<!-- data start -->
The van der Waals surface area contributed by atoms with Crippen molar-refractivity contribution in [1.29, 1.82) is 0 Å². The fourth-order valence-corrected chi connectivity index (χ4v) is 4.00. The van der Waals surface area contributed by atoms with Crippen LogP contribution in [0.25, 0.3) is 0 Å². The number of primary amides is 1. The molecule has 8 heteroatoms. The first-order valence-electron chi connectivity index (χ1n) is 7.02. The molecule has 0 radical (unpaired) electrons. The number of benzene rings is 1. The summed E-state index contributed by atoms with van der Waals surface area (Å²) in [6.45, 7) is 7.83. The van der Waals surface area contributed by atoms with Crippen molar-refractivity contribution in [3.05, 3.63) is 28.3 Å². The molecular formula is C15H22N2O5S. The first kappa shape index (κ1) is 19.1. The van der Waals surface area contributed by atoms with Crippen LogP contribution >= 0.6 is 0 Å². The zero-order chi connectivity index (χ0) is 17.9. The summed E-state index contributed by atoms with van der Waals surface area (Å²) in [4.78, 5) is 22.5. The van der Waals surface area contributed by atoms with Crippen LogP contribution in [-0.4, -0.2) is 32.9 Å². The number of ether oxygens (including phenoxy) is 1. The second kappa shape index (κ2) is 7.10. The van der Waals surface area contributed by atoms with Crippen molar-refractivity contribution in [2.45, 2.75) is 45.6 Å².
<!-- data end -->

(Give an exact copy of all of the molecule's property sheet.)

The van der Waals surface area contributed by atoms with Crippen molar-refractivity contribution in [1.29, 1.82) is 0 Å². The fourth-order valence-corrected chi connectivity index (χ4v) is 4.00. The van der Waals surface area contributed by atoms with Crippen LogP contribution in [0.25, 0.3) is 0 Å². The number of primary amides is 1. The molecule has 8 heteroatoms. The first-order valence-electron chi connectivity index (χ1n) is 7.02. The molecule has 0 radical (unpaired) electrons. The number of benzene rings is 1. The summed E-state index contributed by atoms with van der Waals surface area (Å²) in [6.45, 7) is 7.83. The van der Waals surface area contributed by atoms with Crippen molar-refractivity contribution in [3.05, 3.63) is 28.3 Å². The molecular formula is C15H22N2O5S. The first kappa shape index (κ1) is 19.1. The van der Waals surface area contributed by atoms with Crippen LogP contribution >= 0.6 is 0 Å². The zero-order chi connectivity index (χ0) is 17.9. The summed E-state index contributed by atoms with van der Waals surface area (Å²) in [4.78, 5) is 22.5. The van der Waals surface area contributed by atoms with Crippen LogP contribution in [-0.4, -0.2) is 32.9 Å². The number of ether oxygens (including phenoxy) is 1. The second kappa shape index (κ2) is 7.10. The van der Waals surface area contributed by atoms with Crippen molar-refractivity contribution in [2.45, 2.75) is 45.6 Å².